Is Your Olive Oil As Healthy As You Think?

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Jars of olive oil in underground storeroom.
Richard T. Nowitz/CORBIS

Katherine Tallmadge, M.A., R.D., is a registered dietitian; author of "Diet Simple: 195 Mental Tricks, Substitutions, Habits & Inspirations" (LifeLine Press, 2011); and a frequent national commentator on nutrition topics. This article was adapted from one that first appeared in the Washington Post. Tallmadge contributed this article to LiveScience's Expert Voices: Op-Ed & Insights.

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The expensive olive oil in your kitchen cabinet is likely not as fresh, nutritious or high in quality as you assume it might be. Does that mean you won't receive the expected health benefits when using olive oil purchased from America's grocery shelves? Possibly.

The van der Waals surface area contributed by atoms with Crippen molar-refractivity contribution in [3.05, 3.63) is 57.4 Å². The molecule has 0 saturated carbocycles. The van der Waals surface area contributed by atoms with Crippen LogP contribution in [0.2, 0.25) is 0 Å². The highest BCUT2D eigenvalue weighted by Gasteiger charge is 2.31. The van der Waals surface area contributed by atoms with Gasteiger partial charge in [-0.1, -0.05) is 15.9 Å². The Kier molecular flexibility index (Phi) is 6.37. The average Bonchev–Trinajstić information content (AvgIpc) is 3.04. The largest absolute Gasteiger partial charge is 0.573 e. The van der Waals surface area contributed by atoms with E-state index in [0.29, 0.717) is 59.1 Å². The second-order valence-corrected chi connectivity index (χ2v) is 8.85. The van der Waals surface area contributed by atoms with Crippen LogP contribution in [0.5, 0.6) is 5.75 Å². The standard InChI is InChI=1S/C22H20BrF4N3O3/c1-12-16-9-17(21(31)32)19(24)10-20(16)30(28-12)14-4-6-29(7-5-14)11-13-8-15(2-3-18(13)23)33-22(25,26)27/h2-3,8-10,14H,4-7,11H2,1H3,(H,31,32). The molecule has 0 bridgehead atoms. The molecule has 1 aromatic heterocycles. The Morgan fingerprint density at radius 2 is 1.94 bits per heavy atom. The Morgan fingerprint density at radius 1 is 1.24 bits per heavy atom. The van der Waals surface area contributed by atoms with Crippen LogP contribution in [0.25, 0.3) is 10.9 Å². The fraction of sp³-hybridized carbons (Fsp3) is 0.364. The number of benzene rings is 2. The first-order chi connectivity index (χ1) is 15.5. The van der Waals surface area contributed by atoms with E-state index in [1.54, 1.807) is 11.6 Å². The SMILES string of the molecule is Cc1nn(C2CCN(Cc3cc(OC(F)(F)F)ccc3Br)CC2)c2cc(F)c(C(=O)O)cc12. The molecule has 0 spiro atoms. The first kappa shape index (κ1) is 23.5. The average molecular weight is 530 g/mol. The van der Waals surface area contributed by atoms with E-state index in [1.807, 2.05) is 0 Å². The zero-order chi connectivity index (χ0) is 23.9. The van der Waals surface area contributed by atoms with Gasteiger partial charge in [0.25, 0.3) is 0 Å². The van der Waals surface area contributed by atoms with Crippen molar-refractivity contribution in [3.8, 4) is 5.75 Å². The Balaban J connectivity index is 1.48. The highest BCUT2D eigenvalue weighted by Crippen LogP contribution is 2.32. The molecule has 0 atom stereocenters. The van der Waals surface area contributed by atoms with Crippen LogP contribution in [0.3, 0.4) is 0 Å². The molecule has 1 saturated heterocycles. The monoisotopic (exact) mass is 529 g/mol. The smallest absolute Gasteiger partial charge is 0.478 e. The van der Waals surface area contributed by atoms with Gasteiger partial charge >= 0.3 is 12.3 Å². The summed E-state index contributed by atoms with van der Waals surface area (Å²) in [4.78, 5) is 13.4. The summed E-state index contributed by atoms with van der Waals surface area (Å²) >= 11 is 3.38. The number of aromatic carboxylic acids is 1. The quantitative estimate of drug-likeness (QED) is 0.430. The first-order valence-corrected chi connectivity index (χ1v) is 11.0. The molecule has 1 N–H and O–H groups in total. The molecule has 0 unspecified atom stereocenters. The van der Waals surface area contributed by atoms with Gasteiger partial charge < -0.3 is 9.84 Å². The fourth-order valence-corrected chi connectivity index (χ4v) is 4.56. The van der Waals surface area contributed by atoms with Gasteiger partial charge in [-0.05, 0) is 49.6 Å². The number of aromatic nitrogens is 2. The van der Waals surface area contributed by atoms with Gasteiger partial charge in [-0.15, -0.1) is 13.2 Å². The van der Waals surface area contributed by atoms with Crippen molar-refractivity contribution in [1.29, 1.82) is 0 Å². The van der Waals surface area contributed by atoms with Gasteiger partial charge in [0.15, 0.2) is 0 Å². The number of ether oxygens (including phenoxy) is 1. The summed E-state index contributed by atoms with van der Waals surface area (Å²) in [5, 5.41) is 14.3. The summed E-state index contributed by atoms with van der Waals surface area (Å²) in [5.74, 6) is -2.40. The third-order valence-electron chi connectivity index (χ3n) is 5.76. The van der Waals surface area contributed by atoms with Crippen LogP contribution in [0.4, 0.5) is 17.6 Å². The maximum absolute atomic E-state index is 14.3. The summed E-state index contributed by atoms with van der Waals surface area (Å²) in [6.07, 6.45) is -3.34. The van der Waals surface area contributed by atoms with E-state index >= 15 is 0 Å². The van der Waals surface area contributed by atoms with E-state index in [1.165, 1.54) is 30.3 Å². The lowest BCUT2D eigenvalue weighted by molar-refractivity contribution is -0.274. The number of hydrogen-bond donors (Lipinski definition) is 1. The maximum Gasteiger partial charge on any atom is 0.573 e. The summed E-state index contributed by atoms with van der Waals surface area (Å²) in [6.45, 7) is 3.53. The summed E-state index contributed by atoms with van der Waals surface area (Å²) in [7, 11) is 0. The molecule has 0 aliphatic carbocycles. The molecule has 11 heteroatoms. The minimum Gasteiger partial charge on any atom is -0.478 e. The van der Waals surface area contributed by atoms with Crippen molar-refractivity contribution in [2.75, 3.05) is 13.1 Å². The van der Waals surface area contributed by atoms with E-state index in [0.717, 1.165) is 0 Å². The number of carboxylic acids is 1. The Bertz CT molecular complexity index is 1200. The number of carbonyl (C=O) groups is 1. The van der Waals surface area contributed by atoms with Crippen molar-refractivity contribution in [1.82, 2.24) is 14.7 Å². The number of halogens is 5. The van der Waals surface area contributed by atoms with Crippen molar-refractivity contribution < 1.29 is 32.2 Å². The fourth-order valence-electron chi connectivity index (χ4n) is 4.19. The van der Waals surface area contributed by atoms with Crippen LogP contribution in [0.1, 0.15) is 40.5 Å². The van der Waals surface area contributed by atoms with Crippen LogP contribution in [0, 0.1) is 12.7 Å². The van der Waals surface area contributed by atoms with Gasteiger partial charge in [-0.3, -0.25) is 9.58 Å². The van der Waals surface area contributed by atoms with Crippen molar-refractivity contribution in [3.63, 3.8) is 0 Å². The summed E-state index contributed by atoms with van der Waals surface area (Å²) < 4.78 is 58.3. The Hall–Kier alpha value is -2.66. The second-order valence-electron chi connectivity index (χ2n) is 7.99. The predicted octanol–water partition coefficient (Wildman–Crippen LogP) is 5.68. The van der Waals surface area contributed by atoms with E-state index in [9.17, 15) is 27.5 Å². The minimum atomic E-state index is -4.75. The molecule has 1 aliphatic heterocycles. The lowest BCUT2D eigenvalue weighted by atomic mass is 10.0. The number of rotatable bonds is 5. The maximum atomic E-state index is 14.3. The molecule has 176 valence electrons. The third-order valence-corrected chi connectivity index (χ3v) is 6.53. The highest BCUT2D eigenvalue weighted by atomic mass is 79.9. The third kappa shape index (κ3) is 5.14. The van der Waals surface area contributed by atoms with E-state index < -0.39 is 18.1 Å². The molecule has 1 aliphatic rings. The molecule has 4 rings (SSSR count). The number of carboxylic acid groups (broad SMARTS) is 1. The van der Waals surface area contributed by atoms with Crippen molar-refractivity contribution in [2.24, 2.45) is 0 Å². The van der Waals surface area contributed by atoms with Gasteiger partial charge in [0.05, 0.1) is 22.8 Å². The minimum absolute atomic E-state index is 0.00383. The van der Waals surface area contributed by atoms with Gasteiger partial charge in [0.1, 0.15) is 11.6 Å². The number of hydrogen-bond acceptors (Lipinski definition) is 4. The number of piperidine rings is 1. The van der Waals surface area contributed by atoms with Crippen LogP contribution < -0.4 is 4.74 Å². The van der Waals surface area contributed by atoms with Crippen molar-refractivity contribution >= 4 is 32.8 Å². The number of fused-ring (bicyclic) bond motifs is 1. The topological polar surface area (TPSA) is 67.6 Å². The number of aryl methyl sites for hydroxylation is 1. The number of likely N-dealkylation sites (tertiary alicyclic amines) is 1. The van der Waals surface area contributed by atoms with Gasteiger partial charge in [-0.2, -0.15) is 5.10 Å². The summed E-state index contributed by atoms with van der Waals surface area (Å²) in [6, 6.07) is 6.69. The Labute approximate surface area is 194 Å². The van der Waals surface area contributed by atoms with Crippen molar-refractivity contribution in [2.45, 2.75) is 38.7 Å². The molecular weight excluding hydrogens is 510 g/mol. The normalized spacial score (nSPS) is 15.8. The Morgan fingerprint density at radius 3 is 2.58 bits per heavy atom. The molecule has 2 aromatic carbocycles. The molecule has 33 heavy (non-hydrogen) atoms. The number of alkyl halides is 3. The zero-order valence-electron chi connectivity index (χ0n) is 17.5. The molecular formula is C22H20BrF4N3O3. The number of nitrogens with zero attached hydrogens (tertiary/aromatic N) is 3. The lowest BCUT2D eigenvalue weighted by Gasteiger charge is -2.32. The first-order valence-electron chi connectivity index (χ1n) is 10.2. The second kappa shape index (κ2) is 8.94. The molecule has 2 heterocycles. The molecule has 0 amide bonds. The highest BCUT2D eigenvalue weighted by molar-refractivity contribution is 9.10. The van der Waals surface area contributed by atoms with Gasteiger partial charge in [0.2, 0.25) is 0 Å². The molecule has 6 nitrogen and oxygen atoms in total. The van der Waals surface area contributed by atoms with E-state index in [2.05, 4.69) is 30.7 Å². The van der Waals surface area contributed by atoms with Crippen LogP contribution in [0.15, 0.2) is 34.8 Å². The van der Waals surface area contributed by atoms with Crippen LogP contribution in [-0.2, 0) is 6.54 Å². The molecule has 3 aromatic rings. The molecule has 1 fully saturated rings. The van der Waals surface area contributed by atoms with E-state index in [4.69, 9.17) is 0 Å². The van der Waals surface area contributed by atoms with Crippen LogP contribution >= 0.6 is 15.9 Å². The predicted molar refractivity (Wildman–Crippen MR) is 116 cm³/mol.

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This issue first came to my attention at a Mediterranean Diet Conference I attended in Florence, Italy, co-sponsored by New York University's Department of Dietetics and the James Beard Foundation.

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"The health benefits of olive oil are 99 percent related to the presence of the phenolic compounds, not the oil itself," said Nasir Malik, research plant physiologist at the U.S. Department of Agriculture (USDA)'s Agricultural Research Service.

Malik is referring to the polyphenols in olive oil, nutrients also found in wine, tea, cocoa and many fruits and vegetables that have been discovered over the past decade to be the substances responsible for the bulk of olive oil's health benefits, without which "you might as well use canola oil," Malik said.

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And when tested, polyphenols were surprisingly low in most commercially available olive oils, according to a recently published study conducted by the Agricultural Research Service, co-authored by Malik.

They also don't live up to international or USDA quality standards, according to studies conducted by the University of California at Davis (UC-Davis) Olive Center.

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